Self-reported life style factors and their relation with BMI in Turkish college students
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Department of Human Nutrition and Dietetics, Faculty of Food Science and Nutrition, Poznan University of Life Sciences, Poznań, Poland
Department of Nutrition and Dietetics, School of Health Sciences, Nutrition and Dietetic, Istanbul Medipol University, Istanbul, Turkey
Department of Nutrition and Dietetics, Faculty of Health Sciences, Suleyman Demirel University, Isparta, Turkey
Publication date: 2022-05-27
Public Health Toxicol 2022;2(Supplement Supplement 1):A139
Young adulthood has a transformation period that is known to be associated with weight gain such as becoming college students. Environmental factors may influence the lifestyle of young adults in the direction of fast eating, irregular meals intake and sedentary behavior (SB). Dietary behaviours play a critical role in obesity risk and prevention, and there is a growing interest in eating speed (ES). Therefore, the study aimed to investigate the relationship between selected lifestyle factors (ES, irregular meals intake and SB) and BMI in Turkish college students.

A cross-sectional online survey included 418 (345women, 73men), was conducted on Turkish college students 21,6±2,6(18-35) aged years with BMI 22,19±4,17 kg/m2. BMI was calculated by self-reported weight and height. Eating speed was determined by asking subjective comparison of participants to people in their surroundings. The Sedentary Behavior Questionnaire (SBQ) was used to determine SB and regularity of meal-pattern collected using self-reported questionnaire.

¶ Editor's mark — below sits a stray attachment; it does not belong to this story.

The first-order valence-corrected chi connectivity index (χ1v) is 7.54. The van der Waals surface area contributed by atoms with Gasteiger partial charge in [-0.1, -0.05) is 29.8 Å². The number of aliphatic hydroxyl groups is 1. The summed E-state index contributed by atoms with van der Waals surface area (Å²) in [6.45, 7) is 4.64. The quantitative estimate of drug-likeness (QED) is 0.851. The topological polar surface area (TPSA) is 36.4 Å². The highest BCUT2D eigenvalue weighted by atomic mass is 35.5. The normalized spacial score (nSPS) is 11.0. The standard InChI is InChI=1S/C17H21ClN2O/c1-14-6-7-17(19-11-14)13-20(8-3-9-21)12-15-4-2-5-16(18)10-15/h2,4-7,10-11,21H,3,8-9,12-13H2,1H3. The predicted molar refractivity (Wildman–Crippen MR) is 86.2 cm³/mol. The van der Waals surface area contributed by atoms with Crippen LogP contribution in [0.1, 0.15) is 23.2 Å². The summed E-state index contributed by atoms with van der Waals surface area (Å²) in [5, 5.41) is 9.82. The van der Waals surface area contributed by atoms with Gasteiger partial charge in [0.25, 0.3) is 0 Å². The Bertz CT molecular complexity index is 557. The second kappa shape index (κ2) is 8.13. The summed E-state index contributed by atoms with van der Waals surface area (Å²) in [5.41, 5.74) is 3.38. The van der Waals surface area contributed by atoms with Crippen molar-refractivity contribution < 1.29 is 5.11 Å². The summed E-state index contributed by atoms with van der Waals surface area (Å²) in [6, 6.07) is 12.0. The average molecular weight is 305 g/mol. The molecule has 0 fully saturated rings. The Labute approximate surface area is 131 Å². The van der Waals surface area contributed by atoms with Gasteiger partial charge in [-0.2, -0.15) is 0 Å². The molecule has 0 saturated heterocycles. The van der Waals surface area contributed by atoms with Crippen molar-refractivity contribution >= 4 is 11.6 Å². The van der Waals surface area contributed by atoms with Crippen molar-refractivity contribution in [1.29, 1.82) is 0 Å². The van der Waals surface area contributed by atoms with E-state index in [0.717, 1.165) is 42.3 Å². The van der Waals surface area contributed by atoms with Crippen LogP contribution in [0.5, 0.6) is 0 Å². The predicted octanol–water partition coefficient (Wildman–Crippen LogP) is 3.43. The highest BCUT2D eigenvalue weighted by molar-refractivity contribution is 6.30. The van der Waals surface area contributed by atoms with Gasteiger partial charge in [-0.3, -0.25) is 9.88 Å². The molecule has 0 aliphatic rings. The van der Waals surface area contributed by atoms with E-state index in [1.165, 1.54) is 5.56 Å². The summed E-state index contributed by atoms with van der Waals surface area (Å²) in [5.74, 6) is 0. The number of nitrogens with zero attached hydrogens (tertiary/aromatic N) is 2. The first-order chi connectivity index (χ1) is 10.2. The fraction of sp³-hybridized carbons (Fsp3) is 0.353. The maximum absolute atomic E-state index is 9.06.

The results revealed that in total, 23,5% of the subjects declared they eat faster comparing themselves to people in their surroundings. However, there was no significant relationship observed between ES and BMI. Only 20% of the participants reported having regular meal-pattern, while 51% reported consuming regular meals sometimes. The SBQ indicated that the total length of SB was 50,6 ± 39,8 hours/week. A significant correlation between SB with BMI was observed.

Young adulthood transformation has affected students' daily lives, including meal patterns and sedentary behavior. Findings suggest that young adults may need dietary support during the transition time and encourage physically active life style.

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